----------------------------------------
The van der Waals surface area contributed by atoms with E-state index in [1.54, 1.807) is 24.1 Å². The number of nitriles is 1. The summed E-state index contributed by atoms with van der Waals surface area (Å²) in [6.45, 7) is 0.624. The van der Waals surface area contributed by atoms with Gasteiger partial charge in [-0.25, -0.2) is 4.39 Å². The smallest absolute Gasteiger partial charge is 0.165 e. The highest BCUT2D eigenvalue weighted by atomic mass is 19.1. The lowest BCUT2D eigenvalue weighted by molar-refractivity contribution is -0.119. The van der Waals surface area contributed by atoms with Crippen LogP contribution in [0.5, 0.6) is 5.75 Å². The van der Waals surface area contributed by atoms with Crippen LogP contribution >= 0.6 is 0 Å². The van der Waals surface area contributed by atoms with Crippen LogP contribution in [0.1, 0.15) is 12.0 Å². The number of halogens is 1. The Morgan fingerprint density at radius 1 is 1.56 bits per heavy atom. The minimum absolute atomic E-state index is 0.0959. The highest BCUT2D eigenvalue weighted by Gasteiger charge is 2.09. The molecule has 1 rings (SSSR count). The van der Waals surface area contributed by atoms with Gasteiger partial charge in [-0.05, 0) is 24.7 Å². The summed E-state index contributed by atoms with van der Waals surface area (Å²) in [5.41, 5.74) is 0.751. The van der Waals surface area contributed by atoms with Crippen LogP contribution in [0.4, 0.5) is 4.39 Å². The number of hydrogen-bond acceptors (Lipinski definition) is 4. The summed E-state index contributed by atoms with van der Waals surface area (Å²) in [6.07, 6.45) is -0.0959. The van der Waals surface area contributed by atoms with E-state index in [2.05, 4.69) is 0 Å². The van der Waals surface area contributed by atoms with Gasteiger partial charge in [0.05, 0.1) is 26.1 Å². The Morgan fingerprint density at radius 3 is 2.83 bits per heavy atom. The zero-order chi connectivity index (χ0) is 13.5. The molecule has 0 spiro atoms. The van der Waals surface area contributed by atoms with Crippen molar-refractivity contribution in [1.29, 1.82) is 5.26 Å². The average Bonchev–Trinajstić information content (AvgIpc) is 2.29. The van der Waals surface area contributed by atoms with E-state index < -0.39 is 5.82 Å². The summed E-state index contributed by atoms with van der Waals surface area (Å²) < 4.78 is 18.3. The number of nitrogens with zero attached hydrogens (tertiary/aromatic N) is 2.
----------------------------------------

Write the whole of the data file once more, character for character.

The van der Waals surface area contributed by atoms with E-state index in [1.54, 1.807) is 24.1 Å². The number of nitriles is 1. The summed E-state index contributed by atoms with van der Waals surface area (Å²) in [6.45, 7) is 0.624. The van der Waals surface area contributed by atoms with Gasteiger partial charge in [-0.25, -0.2) is 4.39 Å². The smallest absolute Gasteiger partial charge is 0.165 e. The highest BCUT2D eigenvalue weighted by atomic mass is 19.1. The lowest BCUT2D eigenvalue weighted by molar-refractivity contribution is -0.119. The van der Waals surface area contributed by atoms with Crippen LogP contribution in [0.5, 0.6) is 5.75 Å². The van der Waals surface area contributed by atoms with Crippen LogP contribution >= 0.6 is 0 Å². The van der Waals surface area contributed by atoms with Crippen LogP contribution in [0.1, 0.15) is 12.0 Å². The number of halogens is 1. The Morgan fingerprint density at radius 1 is 1.56 bits per heavy atom. The minimum absolute atomic E-state index is 0.0959. The highest BCUT2D eigenvalue weighted by Gasteiger charge is 2.09. The molecule has 1 rings (SSSR count). The van der Waals surface area contributed by atoms with Gasteiger partial charge in [-0.05, 0) is 24.7 Å². The summed E-state index contributed by atoms with van der Waals surface area (Å²) in [5.41, 5.74) is 0.751. The van der Waals surface area contributed by atoms with Crippen LogP contribution in [0.4, 0.5) is 4.39 Å². The number of hydrogen-bond acceptors (Lipinski definition) is 4. The summed E-state index contributed by atoms with van der Waals surface area (Å²) in [6.07, 6.45) is -0.0959. The van der Waals surface area contributed by atoms with E-state index in [2.05, 4.69) is 0 Å². The van der Waals surface area contributed by atoms with Gasteiger partial charge in [0.05, 0.1) is 26.1 Å². The Morgan fingerprint density at radius 3 is 2.83 bits per heavy atom. The zero-order chi connectivity index (χ0) is 13.5. The molecule has 0 spiro atoms. The van der Waals surface area contributed by atoms with Crippen molar-refractivity contribution in [1.29, 1.82) is 5.26 Å². The average Bonchev–Trinajstić information content (AvgIpc) is 2.29. The van der Waals surface area contributed by atoms with E-state index < -0.39 is 5.82 Å². The summed E-state index contributed by atoms with van der Waals surface area (Å²) < 4.78 is 18.3. The number of nitrogens with zero attached hydrogens (tertiary/aromatic N) is 2.